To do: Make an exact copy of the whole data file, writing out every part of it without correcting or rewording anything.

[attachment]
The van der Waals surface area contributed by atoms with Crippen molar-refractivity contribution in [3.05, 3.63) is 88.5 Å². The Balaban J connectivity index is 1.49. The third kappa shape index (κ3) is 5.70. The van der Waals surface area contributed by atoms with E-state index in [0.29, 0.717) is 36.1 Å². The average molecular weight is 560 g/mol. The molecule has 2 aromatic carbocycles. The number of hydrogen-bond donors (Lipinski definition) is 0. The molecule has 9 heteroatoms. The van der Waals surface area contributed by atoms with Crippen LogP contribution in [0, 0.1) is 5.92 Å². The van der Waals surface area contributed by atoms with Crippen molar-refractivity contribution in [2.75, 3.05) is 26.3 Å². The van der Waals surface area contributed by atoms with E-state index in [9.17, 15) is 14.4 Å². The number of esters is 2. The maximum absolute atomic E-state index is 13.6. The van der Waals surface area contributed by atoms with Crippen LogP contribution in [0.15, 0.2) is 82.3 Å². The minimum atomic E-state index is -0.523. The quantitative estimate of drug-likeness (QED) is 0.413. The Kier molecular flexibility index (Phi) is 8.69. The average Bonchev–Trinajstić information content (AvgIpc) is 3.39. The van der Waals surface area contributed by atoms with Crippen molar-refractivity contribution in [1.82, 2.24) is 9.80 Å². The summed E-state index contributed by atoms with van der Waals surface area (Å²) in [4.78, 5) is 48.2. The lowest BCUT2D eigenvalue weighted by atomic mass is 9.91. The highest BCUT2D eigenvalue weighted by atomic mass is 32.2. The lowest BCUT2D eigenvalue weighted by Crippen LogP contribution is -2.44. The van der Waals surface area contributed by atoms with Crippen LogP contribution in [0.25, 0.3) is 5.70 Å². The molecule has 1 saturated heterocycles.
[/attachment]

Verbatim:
The van der Waals surface area contributed by atoms with Crippen molar-refractivity contribution in [3.05, 3.63) is 88.5 Å². The Balaban J connectivity index is 1.49. The third kappa shape index (κ3) is 5.70. The van der Waals surface area contributed by atoms with E-state index in [0.29, 0.717) is 36.1 Å². The average molecular weight is 560 g/mol. The molecule has 2 aromatic carbocycles. The number of hydrogen-bond donors (Lipinski definition) is 0. The molecule has 9 heteroatoms. The van der Waals surface area contributed by atoms with Crippen LogP contribution in [0, 0.1) is 5.92 Å². The van der Waals surface area contributed by atoms with Crippen molar-refractivity contribution in [2.75, 3.05) is 26.3 Å². The van der Waals surface area contributed by atoms with E-state index in [9.17, 15) is 14.4 Å². The number of esters is 2. The maximum absolute atomic E-state index is 13.6. The van der Waals surface area contributed by atoms with Crippen LogP contribution in [0.15, 0.2) is 82.3 Å². The minimum atomic E-state index is -0.523. The quantitative estimate of drug-likeness (QED) is 0.413. The Kier molecular flexibility index (Phi) is 8.69. The average Bonchev–Trinajstić information content (AvgIpc) is 3.39. The van der Waals surface area contributed by atoms with Crippen molar-refractivity contribution in [1.82, 2.24) is 9.80 Å². The summed E-state index contributed by atoms with van der Waals surface area (Å²) in [4.78, 5) is 48.2. The lowest BCUT2D eigenvalue weighted by atomic mass is 9.91. The highest BCUT2D eigenvalue weighted by atomic mass is 32.2. The lowest BCUT2D eigenvalue weighted by Crippen LogP contribution is -2.44. The van der Waals surface area contributed by atoms with Crippen LogP contribution in [0.25, 0.3) is 5.70 Å². The molecule has 1 saturated heterocycles.